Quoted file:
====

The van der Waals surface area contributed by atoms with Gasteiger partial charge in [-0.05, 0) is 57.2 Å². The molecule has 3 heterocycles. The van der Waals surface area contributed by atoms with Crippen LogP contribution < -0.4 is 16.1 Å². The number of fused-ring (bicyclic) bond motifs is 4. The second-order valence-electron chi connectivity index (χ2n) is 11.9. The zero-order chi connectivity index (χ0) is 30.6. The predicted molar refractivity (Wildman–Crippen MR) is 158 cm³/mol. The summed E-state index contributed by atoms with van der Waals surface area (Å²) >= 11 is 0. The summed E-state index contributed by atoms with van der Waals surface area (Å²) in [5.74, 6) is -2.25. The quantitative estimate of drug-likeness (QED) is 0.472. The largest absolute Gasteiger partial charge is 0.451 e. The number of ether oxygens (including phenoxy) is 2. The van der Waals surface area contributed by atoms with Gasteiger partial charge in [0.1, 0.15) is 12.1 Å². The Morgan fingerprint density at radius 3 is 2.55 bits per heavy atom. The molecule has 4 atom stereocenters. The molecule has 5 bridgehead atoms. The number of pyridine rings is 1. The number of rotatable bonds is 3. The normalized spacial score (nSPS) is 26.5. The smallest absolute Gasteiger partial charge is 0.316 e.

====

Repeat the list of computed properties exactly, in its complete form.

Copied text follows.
The van der Waals surface area contributed by atoms with Gasteiger partial charge in [-0.05, 0) is 57.2 Å². The molecule has 3 heterocycles. The van der Waals surface area contributed by atoms with Crippen LogP contribution < -0.4 is 16.1 Å². The number of fused-ring (bicyclic) bond motifs is 4. The second-order valence-electron chi connectivity index (χ2n) is 11.9. The zero-order chi connectivity index (χ0) is 30.6. The predicted molar refractivity (Wildman–Crippen MR) is 158 cm³/mol. The summed E-state index contributed by atoms with van der Waals surface area (Å²) >= 11 is 0. The summed E-state index contributed by atoms with van der Waals surface area (Å²) in [5.74, 6) is -2.25. The quantitative estimate of drug-likeness (QED) is 0.472. The largest absolute Gasteiger partial charge is 0.451 e. The number of ether oxygens (including phenoxy) is 2. The van der Waals surface area contributed by atoms with Gasteiger partial charge in [0.1, 0.15) is 12.1 Å². The Morgan fingerprint density at radius 3 is 2.55 bits per heavy atom. The molecule has 4 atom stereocenters. The molecule has 5 bridgehead atoms. The number of pyridine rings is 1. The number of rotatable bonds is 3. The normalized spacial score (nSPS) is 26.5. The smallest absolute Gasteiger partial charge is 0.316 e.